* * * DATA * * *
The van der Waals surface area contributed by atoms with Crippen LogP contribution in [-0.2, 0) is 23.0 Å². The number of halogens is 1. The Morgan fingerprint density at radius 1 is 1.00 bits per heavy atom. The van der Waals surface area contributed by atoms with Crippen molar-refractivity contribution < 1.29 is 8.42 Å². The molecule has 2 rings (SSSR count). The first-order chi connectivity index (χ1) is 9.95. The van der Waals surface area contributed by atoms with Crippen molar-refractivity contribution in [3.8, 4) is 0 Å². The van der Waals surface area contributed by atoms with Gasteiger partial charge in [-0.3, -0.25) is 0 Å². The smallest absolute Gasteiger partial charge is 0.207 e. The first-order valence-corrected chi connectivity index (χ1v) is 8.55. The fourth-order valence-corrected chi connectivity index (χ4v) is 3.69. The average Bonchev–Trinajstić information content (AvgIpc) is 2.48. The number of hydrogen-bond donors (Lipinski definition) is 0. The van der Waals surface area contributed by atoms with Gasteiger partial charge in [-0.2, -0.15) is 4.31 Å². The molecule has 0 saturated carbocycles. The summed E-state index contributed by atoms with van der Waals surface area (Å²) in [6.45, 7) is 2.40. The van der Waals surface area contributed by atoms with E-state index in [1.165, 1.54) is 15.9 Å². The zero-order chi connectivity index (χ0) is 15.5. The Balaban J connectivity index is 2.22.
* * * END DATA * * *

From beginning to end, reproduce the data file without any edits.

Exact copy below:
The van der Waals surface area contributed by atoms with Crippen LogP contribution in [-0.2, 0) is 23.0 Å². The number of halogens is 1. The Morgan fingerprint density at radius 1 is 1.00 bits per heavy atom. The van der Waals surface area contributed by atoms with Crippen molar-refractivity contribution < 1.29 is 8.42 Å². The molecule has 2 rings (SSSR count). The first-order chi connectivity index (χ1) is 9.95. The van der Waals surface area contributed by atoms with Crippen molar-refractivity contribution in [3.8, 4) is 0 Å². The van der Waals surface area contributed by atoms with Gasteiger partial charge in [-0.3, -0.25) is 0 Å². The smallest absolute Gasteiger partial charge is 0.207 e. The first-order valence-corrected chi connectivity index (χ1v) is 8.55. The fourth-order valence-corrected chi connectivity index (χ4v) is 3.69. The average Bonchev–Trinajstić information content (AvgIpc) is 2.48. The number of hydrogen-bond donors (Lipinski definition) is 0. The van der Waals surface area contributed by atoms with Gasteiger partial charge in [-0.2, -0.15) is 4.31 Å². The molecule has 0 saturated carbocycles. The summed E-state index contributed by atoms with van der Waals surface area (Å²) in [6.45, 7) is 2.40. The van der Waals surface area contributed by atoms with E-state index in [1.165, 1.54) is 15.9 Å². The zero-order chi connectivity index (χ0) is 15.5. The Balaban J connectivity index is 2.22.